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Shetland.org | Welcome to the Islands of Opportunity

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Shetland.org is a website run by Promote Shetland which inspires people to visit Shetland, encourages people to move to Shetland to live, work and study, and attracts people to invest in commercial activities in the isles.

We (NB Communication) have run the Promote Shetland service on behalf of the Shetland Islands Council since 2017, and as part of the contract undertook a project to redevelop the existing Shetland.org website.
In this showcase we’ll highlight a selection of modules we used and what they helped us achieve.
Visit the site: www.shetland.org

Pro Modules

We use this on almost every site we build. Indispensable. The cache settings used are pretty simple – most templates are set to 1 week, with the entire cache being cleared on save.
We use ProCache’s CDN functionality to serve assets from CloudFront via c.shetland.org.
We also use the API provided by ProCache to compile (SCSS), minify and collate our styles and scripts via $procache->css() and $procache->js(). We then use the URLs returned to preload the assets, making the site even faster!
ProFields: Repeater Matrix 
Again, we use this on almost every site we build. Another must have Pro module.
This module allows us to create a really powerful page builder field (we call it ‘blocks’) that handles the majority of the content on the site. 
On a simple development, we just use two block types - Content and Images - the latter displaying as a gallery or a slideshow. On this site we have 13 different types, including ‘Quotes’, ‘Video’, ‘Accordion’, and ‘Links’. Additionally many of these are configurable in different ways, and some render in different ways depending on the template and context.
Have a look at the links below for some examples:

NB Modules

We also used a number of modules we've authored:
Used to retrieve the 6 latest images from instagram.com/promoteshetland.
Used to implement a CSP for the site. Currently scoring a C on observatory.mozilla.org – not the best score possible but significantly better than all the other destination marketing websites I tested (all got an F but one which was a D-).
Used throughout to generate and serve images of different sizes via the srcset and sizes attributes. This module is really useful if you are looking to optimise the serving of images to improve page speed times/scores.
This module was developed specifically for use on this website, as we wanted more control over the rendering of the oEmbed data. In the example below, the video thumbnail is displayed with a text overlay – when clicked the video (YouTube embed) opens in a lightbox.

And a big shout out to…

Page Path History
The previous site was also built by us in ProcessWire, but a number of years ago now. The new site has significant changes to the sitemap, but 1000+ blog posts were also migrated. Instead of an .htaccess file with thousands of 301 redirects, we were able to use the functionality provided by this module to implement redirects where required, and in the case of the blog posts which were migrated via an import script, implement the redirects via the API  - $page->addUrl().


The above is just a fragment of the features present on this site, and the development just a part of a much larger project itself.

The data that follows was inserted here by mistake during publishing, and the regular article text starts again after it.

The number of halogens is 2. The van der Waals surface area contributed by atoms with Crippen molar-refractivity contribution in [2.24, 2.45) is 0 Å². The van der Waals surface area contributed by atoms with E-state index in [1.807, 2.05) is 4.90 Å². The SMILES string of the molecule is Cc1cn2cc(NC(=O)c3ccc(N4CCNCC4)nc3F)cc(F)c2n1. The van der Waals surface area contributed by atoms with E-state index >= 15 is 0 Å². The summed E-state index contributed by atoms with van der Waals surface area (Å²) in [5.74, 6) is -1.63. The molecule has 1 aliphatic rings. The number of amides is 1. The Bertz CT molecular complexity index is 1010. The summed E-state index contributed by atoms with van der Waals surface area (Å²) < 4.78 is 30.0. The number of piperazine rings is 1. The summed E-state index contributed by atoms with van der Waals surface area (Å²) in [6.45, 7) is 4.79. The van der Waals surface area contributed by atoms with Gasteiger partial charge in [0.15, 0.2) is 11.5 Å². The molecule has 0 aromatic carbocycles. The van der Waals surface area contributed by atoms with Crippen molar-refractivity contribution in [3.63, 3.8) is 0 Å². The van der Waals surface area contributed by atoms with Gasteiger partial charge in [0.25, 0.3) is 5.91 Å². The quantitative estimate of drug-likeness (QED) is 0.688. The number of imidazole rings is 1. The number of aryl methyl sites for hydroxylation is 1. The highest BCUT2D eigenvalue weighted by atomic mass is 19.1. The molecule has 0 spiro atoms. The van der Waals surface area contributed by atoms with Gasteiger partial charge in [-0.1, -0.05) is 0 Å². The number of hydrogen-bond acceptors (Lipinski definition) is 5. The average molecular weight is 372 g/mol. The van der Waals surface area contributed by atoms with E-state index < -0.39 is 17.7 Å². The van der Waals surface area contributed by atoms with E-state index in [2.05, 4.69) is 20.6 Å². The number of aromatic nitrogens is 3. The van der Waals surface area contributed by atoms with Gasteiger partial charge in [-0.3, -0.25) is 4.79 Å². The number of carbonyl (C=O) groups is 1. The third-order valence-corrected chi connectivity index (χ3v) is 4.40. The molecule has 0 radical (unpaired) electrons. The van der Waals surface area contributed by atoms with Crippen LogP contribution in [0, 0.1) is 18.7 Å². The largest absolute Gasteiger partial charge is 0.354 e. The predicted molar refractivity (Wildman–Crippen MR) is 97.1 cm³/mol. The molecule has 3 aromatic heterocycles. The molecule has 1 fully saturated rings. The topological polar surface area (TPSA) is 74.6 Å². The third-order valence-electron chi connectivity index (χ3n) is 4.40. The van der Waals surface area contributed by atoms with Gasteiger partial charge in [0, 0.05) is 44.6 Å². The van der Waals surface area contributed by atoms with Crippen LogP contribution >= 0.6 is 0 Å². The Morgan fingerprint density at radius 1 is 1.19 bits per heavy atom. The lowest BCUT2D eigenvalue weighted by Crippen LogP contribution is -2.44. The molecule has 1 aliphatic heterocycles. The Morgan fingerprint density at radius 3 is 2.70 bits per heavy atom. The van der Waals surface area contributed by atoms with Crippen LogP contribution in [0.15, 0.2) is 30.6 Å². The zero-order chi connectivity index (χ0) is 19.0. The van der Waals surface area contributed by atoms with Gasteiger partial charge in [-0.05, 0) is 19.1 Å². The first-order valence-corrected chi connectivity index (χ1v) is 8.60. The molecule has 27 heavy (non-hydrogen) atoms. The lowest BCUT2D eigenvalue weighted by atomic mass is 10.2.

We're really proud of what we've achieved, and we couldn't have done it without ProcessWire.


Chris (NB Communication)



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What a project! 🤯

May I ask you some insights?

a. Very clever use of the interactive map https://www.shetland.org/map. How you have managed the interaction between the custom search nav and the map reactivity?
b. On the vacancies page, how you have made a relationship between the url query string and the filter strip?
c. Any insights on you've built the inner search functionality? I'm particularly curious about the ajax refresh 🙂

Last one, I promise:
Could you give us a roughly timespan of the project (design and development phases) and an brief indication of the budget your agency had?

Thanks and thumbs up again! 👍🏻

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Hi @3fingers,

Both a and c are part of an internal (proprietary) GraphQL API implementation. The short explanation is:

  • A GraphQL query is generated from the filters when the form is 'submitted'
  • The GraphQL endpoint is queried and returns results
  • The result is rendered

b would take an age to explain properly, but basically the query string ends up in sessionStorage (JS) and the filter strip JS checks this to set the active option(s). When the filter options are changed the sessionStorage values change too so that the state is essentially retained throughout the user session.

I can't give you any indication on budget unfortunately. We run the Promote Shetland contract, which is much more than just the website, so the redevelopment project is effectively 'in-house'. Timespan was just short of 6 months (design/development) I think, I wasn't involved in the early stages so can't say exactly when it began, but my involvement as developer started in August and we launched mid-November.



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Fantastic site all-round and a great write-up here. Well done on the project, and thanks! 🙂 

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This gets an A for awesome!

And big thanks for the modules. They look pretty neat as well.

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